Night Terrors in Children: Tips to Reduce Toddler Night Terrors

Night terrors in children can be a scary experience. Read The Bump’s guide for everything you need to know about toddler night terrors.
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Updated March 30, 2017
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If you’ve ever had your evening interrupted by the sudden, frantic screaming of your young child who was just sleeping soundly, you know how baffling night terrors can be. Your child’s freaking out, you’re freaking out, and nothing you do seems to help. In fact, your child, who appears to be fully awake, doesn’t even seem to recognize you! So what’s the 411 here? What are night terrors in children?

In this article:

What Are Night Terrors in Children?

According to Dr. Michael McKenna, pediatrician at Riley Hospital for Children at IU Health, “‘night terrors’ is a term that refers to disconcerting screaming or crying that a toddler or young child may have at night during sleep.” Night terrors, which are different from nightmares, occur in a very small percentage of children, typically between the ages of 2 and 8, and affect boys and girls equally. There are no real treatments or cures for toddler night terrors, but we will discuss some measures that you can take to help your child during a night terror, as well as a nifty method for preventing them. If nothing works for your child, note that most children typically outgrow night terrors at some point during childhood.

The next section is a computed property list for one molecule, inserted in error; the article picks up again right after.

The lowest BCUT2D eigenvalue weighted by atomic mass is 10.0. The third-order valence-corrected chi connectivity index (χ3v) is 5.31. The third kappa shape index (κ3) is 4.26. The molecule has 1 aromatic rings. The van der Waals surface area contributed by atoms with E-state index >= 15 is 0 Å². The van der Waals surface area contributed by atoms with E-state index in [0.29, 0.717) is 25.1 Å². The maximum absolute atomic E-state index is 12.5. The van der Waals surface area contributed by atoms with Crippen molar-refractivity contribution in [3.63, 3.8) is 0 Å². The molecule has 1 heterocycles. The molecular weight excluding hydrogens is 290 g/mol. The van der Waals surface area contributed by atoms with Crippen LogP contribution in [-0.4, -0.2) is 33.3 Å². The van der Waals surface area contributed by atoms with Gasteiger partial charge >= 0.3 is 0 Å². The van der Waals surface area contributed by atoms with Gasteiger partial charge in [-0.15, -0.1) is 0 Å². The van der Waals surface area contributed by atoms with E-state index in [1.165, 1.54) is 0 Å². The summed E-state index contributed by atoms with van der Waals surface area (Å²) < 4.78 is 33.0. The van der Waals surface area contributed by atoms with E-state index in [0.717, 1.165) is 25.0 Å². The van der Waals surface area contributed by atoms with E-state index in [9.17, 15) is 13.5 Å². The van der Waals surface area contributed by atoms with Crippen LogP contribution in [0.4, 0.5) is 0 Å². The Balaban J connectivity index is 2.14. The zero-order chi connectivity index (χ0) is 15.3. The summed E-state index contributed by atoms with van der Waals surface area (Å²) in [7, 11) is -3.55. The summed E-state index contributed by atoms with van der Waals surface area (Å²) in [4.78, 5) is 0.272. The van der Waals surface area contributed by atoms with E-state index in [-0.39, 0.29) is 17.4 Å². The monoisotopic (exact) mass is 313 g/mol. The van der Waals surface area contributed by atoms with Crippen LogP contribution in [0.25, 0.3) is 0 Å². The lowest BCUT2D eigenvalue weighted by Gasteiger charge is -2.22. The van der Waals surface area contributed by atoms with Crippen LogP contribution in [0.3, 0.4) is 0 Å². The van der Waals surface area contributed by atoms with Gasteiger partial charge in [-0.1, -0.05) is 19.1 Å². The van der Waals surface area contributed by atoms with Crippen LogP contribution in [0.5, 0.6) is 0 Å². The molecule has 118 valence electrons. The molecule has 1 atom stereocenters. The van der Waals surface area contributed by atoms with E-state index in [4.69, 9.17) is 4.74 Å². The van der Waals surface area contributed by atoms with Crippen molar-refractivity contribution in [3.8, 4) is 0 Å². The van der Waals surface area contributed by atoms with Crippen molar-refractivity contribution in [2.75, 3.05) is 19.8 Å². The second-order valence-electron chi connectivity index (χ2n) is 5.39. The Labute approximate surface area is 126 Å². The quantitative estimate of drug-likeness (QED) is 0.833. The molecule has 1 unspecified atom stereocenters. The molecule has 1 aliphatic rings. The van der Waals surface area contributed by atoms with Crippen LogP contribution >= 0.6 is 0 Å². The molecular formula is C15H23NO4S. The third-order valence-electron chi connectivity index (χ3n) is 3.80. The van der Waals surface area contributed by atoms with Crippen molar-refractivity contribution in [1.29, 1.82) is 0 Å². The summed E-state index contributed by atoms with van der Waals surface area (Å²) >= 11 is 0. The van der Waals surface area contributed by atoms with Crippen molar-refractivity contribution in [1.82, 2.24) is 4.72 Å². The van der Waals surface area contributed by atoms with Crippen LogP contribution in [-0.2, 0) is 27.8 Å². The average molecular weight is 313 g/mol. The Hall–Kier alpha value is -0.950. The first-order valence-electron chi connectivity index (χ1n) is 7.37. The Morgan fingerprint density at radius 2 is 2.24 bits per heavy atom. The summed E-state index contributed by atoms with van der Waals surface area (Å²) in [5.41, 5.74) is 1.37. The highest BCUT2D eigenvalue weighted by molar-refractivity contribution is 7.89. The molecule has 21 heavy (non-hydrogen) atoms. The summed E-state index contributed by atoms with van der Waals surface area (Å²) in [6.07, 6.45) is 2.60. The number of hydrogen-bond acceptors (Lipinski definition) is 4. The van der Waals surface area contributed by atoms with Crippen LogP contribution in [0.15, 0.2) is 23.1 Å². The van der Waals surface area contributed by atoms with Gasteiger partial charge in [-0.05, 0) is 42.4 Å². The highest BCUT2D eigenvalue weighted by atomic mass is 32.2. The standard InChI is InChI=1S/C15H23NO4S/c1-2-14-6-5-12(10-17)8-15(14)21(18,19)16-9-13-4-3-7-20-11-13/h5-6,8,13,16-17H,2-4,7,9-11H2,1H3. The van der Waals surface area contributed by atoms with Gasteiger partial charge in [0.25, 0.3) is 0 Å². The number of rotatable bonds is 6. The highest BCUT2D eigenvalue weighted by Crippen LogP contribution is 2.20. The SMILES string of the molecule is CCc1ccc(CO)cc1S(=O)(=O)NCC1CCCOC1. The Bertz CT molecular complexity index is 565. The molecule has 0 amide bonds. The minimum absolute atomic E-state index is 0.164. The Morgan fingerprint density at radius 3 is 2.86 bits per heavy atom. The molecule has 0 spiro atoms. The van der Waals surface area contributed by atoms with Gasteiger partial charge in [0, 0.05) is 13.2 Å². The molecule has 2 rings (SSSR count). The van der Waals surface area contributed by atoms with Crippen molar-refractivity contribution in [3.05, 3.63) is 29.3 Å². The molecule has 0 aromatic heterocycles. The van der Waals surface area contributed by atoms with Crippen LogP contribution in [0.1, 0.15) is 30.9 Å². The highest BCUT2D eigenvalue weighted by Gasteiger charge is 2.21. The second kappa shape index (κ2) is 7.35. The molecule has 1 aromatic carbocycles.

What Happens During Night Terrors in Children?

Night terrors in small children tend to happen when your child is moving between light stages of sleep to a deeper stage of sleep. During this transition, large parts of your child’s brain are asleep and in repair mode while a small part that controls their voice and movements is still relatively alert. As such, night terrors in toddlers have distinct behaviors such as kicking, sweating and even sleepwalking—yet the child will have zero recollection of the episode when they wake up the next day. Although they are developmentally normal for some children, they can be very frightening to witness, but rest assured that they are much more traumatic to witness than to experience.

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Night Terror Versus Nightmare

Where at first they may seem hard to differentiate, night terrors in children are markedly different from nightmares. Dr. McKenna tells The Bump, “[The term] ‘night terrors’ refers to the hysterical reaction of a child during sleep. Nightmares are dreams that are scary or frightening to an individual (adult or child). It is not clear [what causes night terrors in toddlers], but they are not due to toddler nightmares. These are two entirely separate entities.”